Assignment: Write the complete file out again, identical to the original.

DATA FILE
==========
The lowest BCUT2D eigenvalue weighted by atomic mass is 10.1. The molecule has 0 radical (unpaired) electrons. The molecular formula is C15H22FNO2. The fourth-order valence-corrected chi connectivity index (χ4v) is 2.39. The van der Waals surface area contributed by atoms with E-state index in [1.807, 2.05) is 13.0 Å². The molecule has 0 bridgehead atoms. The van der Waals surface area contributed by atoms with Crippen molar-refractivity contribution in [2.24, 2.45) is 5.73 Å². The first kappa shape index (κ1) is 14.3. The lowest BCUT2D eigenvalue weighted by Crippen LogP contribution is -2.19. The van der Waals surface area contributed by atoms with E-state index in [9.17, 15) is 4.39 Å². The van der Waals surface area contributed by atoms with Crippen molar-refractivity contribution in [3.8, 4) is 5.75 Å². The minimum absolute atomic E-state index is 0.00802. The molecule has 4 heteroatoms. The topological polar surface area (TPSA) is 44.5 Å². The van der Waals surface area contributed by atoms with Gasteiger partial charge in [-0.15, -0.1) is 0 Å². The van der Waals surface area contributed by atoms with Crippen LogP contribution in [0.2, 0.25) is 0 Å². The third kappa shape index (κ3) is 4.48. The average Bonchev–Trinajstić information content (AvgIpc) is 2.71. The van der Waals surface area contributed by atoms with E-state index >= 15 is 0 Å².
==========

The lowest BCUT2D eigenvalue weighted by atomic mass is 10.1. The molecule has 0 radical (unpaired) electrons. The molecular formula is C15H22FNO2. The fourth-order valence-corrected chi connectivity index (χ4v) is 2.39. The van der Waals surface area contributed by atoms with E-state index in [1.807, 2.05) is 13.0 Å². The molecule has 0 bridgehead atoms. The van der Waals surface area contributed by atoms with Crippen molar-refractivity contribution in [2.24, 2.45) is 5.73 Å². The first kappa shape index (κ1) is 14.3. The lowest BCUT2D eigenvalue weighted by Crippen LogP contribution is -2.19. The van der Waals surface area contributed by atoms with E-state index in [9.17, 15) is 4.39 Å². The van der Waals surface area contributed by atoms with Crippen molar-refractivity contribution in [3.8, 4) is 5.75 Å². The minimum absolute atomic E-state index is 0.00802. The molecule has 4 heteroatoms. The topological polar surface area (TPSA) is 44.5 Å². The van der Waals surface area contributed by atoms with Gasteiger partial charge in [-0.15, -0.1) is 0 Å². The van der Waals surface area contributed by atoms with Crippen LogP contribution in [0.2, 0.25) is 0 Å². The third kappa shape index (κ3) is 4.48. The average Bonchev–Trinajstić information content (AvgIpc) is 2.71. The van der Waals surface area contributed by atoms with E-state index >= 15 is 0 Å².